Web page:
Autonomous vehicles are in danger of being turned into “weapons”, leading governments around the world to block cars operated by foreign companies, the head of Baidu’s self-driving car programme has warned. Qi Lu, chief operating officer at the Chinese internet group, said security concerns could become a problem for global carmakers and technology companies, including the US and China. “It has nothing to do with any particular government — it has to do with the very nature of autonomy,” he said on the sidelines of the Consumer Electronics Show last week.

“You have an object that is capable of moving by itself. By definition, it is a weapon.” Increasingly, self-driving technology is seen as advancing faster than regulators can keep up with. Regional and national governments are grappling with the issue of when to allow autonomous cars on to their roads and under what conditions. Multinational companies will have a “high bar” to meet local policy requirements for autonomous driving, Mr Lu said. “The days of building a vehicle in one place and it runs everywhere are over. Because a vehicle that can move by itself by definition it is a weapon.” Baidu is investing heavily in Apollo, its open-source autonomous car software, as it looks to diversify away from its core business of internet advertising into artificial intelligence.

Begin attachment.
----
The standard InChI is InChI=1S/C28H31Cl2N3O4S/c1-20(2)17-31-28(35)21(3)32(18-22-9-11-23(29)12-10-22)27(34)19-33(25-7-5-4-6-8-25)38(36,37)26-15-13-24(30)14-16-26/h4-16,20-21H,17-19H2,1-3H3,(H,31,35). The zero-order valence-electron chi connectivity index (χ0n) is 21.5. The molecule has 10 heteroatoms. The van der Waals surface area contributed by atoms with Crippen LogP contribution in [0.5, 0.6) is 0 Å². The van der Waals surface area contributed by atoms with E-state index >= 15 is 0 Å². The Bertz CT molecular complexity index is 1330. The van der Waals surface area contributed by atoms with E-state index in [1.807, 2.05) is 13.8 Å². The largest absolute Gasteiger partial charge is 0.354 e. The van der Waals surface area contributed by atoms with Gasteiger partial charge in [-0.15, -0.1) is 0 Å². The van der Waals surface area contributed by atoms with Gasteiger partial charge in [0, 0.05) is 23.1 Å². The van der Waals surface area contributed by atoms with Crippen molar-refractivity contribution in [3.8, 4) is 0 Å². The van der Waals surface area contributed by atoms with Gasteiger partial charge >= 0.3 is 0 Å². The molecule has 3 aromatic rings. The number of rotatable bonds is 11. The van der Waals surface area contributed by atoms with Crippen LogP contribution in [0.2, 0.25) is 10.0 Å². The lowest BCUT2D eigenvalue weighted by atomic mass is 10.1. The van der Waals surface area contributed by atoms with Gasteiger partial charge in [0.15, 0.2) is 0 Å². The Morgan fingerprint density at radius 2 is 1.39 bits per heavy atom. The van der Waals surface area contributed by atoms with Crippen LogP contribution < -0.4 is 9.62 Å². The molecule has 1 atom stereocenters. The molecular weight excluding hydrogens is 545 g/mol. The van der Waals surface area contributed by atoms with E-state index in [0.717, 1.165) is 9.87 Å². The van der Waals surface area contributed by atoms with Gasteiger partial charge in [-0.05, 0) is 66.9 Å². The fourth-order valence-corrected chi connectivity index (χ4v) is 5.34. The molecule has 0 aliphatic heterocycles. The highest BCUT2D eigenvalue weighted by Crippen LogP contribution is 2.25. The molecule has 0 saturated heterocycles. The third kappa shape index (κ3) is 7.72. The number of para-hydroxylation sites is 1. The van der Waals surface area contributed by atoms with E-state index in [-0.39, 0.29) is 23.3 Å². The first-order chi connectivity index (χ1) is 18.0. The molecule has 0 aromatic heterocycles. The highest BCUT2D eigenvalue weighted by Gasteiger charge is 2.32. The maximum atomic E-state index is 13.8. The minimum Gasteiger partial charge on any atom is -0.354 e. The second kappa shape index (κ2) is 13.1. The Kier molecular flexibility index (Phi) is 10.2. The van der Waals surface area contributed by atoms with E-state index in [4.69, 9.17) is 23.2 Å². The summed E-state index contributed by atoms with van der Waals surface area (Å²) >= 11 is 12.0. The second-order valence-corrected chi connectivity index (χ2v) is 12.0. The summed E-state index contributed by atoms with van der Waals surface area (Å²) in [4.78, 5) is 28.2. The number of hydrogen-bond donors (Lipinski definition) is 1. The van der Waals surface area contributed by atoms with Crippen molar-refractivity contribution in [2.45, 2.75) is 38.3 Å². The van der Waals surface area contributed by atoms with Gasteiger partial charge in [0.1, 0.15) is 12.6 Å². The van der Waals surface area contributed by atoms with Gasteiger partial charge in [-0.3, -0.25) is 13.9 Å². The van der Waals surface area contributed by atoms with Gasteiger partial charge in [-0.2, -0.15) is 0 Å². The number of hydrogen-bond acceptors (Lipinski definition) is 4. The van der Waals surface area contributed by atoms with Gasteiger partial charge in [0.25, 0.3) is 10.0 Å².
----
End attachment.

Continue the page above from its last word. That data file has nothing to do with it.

At CES, it unveiled Apollo 2.0, which offers improved security, alongside a new $200m fund to invest in south-east Asian efforts to improve autonomous driving. It has already agreed partnerships with US chip companies, including Intel and Nvidia, as well as American and European carmakers Ford and Daimler. In China it is working with local auto manufacturers JAC and BAIC, who plan to start producing autonomous vehicles based on Apollo as soon as next year.